Primal Decals

Looking for a laser cutter option

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So i have  the opportunity to adventure out once again lol.  What is a good laser cutter for etching glass(drinking glass or similar )   or like dog tags or small wood projects that wont break the bank maybe for under 500 or less if possible and that would allow the glass to spin true flat so its accurate ?   Thanks

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I will ask a guy I meet dn here. but I think his may have been a lot more than that. he just uses it for wood . he does all types of boxes and signs. told me it burned so clean. when he went to maintenance the filter, it was still clean. looked like hadn't used the machine. you wouldn't believe his wood working shop. I couldn't find saw dust in it anywhere

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I have a Full Spectrum Laser, 45 watt, Gen 5 unit (now marketed as an H-Series laser) that I have been pretty happy with.  I chose it because it was relatively comparable to similar sized units offered by Epilog, Trotec, and Universal Laser, but way more affordable for me with a price tag of $3,000 at the time.

Unfortunately, I'm unfamiliar with the eBay units.  Most of them seemed to have pretty small engraving areas and I couldn't find much information on control software for them when I was looking to buy, which is ultimately what convinced me to buy from a brick and mortar company.  I can offer some insight from my experience though.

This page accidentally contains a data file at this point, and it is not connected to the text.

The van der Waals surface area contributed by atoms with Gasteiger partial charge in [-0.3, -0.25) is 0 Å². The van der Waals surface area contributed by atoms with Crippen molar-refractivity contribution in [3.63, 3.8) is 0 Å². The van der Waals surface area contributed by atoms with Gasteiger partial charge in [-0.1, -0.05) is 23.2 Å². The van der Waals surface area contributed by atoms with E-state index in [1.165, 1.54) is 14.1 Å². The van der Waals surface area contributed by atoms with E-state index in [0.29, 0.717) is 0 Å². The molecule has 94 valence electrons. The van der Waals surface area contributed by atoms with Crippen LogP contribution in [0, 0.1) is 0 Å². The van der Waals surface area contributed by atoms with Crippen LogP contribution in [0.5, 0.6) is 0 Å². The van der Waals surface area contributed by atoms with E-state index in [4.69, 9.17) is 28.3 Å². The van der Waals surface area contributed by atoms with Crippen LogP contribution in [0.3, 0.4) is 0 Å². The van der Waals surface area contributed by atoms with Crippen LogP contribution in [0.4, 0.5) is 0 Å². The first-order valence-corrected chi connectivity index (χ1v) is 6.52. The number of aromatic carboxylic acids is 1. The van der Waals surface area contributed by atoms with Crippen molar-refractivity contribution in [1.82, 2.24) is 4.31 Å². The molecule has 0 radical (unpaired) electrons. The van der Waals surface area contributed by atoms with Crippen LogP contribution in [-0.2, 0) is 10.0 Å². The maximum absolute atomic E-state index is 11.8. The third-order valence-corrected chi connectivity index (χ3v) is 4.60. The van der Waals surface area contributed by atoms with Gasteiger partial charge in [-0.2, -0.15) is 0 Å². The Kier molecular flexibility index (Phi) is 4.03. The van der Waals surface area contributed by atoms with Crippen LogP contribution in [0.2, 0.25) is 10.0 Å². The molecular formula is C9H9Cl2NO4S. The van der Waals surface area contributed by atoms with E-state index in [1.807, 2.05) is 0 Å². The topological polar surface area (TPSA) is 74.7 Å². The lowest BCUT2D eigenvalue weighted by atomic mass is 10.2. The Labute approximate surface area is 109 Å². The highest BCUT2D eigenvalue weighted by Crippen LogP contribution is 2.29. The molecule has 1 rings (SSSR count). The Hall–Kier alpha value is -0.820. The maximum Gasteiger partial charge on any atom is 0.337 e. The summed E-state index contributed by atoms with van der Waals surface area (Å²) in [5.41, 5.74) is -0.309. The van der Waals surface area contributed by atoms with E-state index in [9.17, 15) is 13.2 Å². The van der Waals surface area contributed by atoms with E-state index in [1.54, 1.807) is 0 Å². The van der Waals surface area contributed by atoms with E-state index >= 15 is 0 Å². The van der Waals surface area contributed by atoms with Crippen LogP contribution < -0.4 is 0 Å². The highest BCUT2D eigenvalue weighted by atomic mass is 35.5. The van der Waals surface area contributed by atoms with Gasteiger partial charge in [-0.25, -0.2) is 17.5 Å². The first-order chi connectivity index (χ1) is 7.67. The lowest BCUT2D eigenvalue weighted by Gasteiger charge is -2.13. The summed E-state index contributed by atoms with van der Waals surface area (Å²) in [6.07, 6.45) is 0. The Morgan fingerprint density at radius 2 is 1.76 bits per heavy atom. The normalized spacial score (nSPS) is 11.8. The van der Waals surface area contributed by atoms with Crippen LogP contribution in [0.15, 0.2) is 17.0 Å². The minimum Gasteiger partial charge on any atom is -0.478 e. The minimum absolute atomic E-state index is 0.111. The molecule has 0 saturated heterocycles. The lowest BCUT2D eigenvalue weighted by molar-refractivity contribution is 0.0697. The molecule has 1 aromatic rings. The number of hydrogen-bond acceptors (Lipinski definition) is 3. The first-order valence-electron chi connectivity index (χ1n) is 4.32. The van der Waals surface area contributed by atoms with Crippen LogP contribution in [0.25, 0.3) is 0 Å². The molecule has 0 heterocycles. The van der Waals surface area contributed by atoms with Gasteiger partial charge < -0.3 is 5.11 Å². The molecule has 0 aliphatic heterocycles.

40 watts is a good starting point, but you'll soon realize more power would be helpful.  Definitely go with a higher wattage if you can, and you won't be disappointed.  I won't say that wattage doesn't matter as much when engraving, but it really makes a difference when cutting.  At 45 watts it's still a challenge for me to get through 1/4 ply (which is closer to 3/16 really) or 8 oz. leather even with multiple passes.  The fewer passes you have to make, and the faster you can make them, the cleaner your cuts will be.  My first pass when cutting is generally very clean, but subsequent passes will begin to char or deposit smoke.

Equally as important as wattage is the usable engraving area of the machine.  20x12 works for most of my small projects, but as a nice perk, the bottom of my machine is removable which allows it to be lifted up or set on top of large objects that don't fit inside.  Also consider height of the machine too since you're looking to fit a rotary attachment in there.  The rotary attachment plus the object on top of it take up vertical space, and you still need some to spare in order to focus your lens.  I’m not sure I could get a rotary attachment and drinking glass into my machine and still have room to focus without first removing the bottom and raising it up.  FSL even started producing an extension box because of this.

I can't comment much on laser control software as I've only used retinaengrave, so hopefully others on here can speak about the software other machines use.

As an aside, my laser will certainly engrave glass, but I've found that sandblasting will produce a much more opaque and deeper etch than my laser can.  You can get more detail with a laser though, so it's a tradeoff either way.

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Well I'm going to start off with, you can't get a laser to do what you want for under $500.

The ones you are looking at on ebay aren't big enough to fit a rotary.  It's not an easy or cheap field to get into.   I'll be happy to answer any questions you have.    

If you're looking for a quality china laser you can buy from a US company look into Boss laser ot Rabbit laser.   

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